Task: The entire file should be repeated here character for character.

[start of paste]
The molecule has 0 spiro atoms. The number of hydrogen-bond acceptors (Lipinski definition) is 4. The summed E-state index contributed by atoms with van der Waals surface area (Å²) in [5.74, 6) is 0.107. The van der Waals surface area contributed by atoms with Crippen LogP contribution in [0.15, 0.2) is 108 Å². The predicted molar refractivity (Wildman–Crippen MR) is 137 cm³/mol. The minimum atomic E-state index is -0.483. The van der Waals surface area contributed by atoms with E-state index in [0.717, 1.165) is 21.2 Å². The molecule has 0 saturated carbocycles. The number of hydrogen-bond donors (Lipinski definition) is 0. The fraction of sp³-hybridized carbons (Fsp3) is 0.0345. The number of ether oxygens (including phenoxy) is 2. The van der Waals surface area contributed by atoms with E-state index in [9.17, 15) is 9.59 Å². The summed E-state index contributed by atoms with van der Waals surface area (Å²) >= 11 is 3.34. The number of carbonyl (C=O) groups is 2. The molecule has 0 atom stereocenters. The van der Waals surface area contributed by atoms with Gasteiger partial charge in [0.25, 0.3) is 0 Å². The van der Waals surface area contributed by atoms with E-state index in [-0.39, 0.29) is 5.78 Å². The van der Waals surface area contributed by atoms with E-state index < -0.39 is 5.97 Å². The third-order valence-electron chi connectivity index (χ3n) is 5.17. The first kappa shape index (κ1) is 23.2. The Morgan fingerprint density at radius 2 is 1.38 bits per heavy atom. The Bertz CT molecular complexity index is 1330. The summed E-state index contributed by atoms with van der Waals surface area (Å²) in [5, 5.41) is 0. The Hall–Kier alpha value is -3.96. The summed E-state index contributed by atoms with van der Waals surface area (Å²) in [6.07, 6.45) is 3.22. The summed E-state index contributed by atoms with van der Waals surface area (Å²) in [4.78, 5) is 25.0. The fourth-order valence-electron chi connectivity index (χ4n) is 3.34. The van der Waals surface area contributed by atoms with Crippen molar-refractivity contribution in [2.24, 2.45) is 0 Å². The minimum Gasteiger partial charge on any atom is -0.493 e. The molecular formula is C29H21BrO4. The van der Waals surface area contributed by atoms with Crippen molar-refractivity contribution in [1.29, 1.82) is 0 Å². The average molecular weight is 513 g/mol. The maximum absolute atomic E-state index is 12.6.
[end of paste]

The molecule has 0 spiro atoms. The number of hydrogen-bond acceptors (Lipinski definition) is 4. The summed E-state index contributed by atoms with van der Waals surface area (Å²) in [5.74, 6) is 0.107. The van der Waals surface area contributed by atoms with Crippen LogP contribution in [0.15, 0.2) is 108 Å². The predicted molar refractivity (Wildman–Crippen MR) is 137 cm³/mol. The minimum atomic E-state index is -0.483. The van der Waals surface area contributed by atoms with E-state index in [0.717, 1.165) is 21.2 Å². The molecule has 0 saturated carbocycles. The number of hydrogen-bond donors (Lipinski definition) is 0. The fraction of sp³-hybridized carbons (Fsp3) is 0.0345. The number of ether oxygens (including phenoxy) is 2. The van der Waals surface area contributed by atoms with E-state index in [9.17, 15) is 9.59 Å². The summed E-state index contributed by atoms with van der Waals surface area (Å²) >= 11 is 3.34. The number of carbonyl (C=O) groups is 2. The molecule has 0 atom stereocenters. The van der Waals surface area contributed by atoms with Gasteiger partial charge in [0.25, 0.3) is 0 Å². The van der Waals surface area contributed by atoms with E-state index in [-0.39, 0.29) is 5.78 Å². The van der Waals surface area contributed by atoms with E-state index < -0.39 is 5.97 Å². The third-order valence-electron chi connectivity index (χ3n) is 5.17. The first kappa shape index (κ1) is 23.2. The Morgan fingerprint density at radius 2 is 1.38 bits per heavy atom. The Bertz CT molecular complexity index is 1330. The summed E-state index contributed by atoms with van der Waals surface area (Å²) in [5, 5.41) is 0. The Hall–Kier alpha value is -3.96. The summed E-state index contributed by atoms with van der Waals surface area (Å²) in [6.07, 6.45) is 3.22. The summed E-state index contributed by atoms with van der Waals surface area (Å²) in [4.78, 5) is 25.0. The fourth-order valence-electron chi connectivity index (χ4n) is 3.34. The van der Waals surface area contributed by atoms with Crippen molar-refractivity contribution in [2.24, 2.45) is 0 Å². The minimum Gasteiger partial charge on any atom is -0.493 e. The molecular formula is C29H21BrO4. The van der Waals surface area contributed by atoms with Crippen molar-refractivity contribution in [1.29, 1.82) is 0 Å². The average molecular weight is 513 g/mol. The maximum absolute atomic E-state index is 12.6.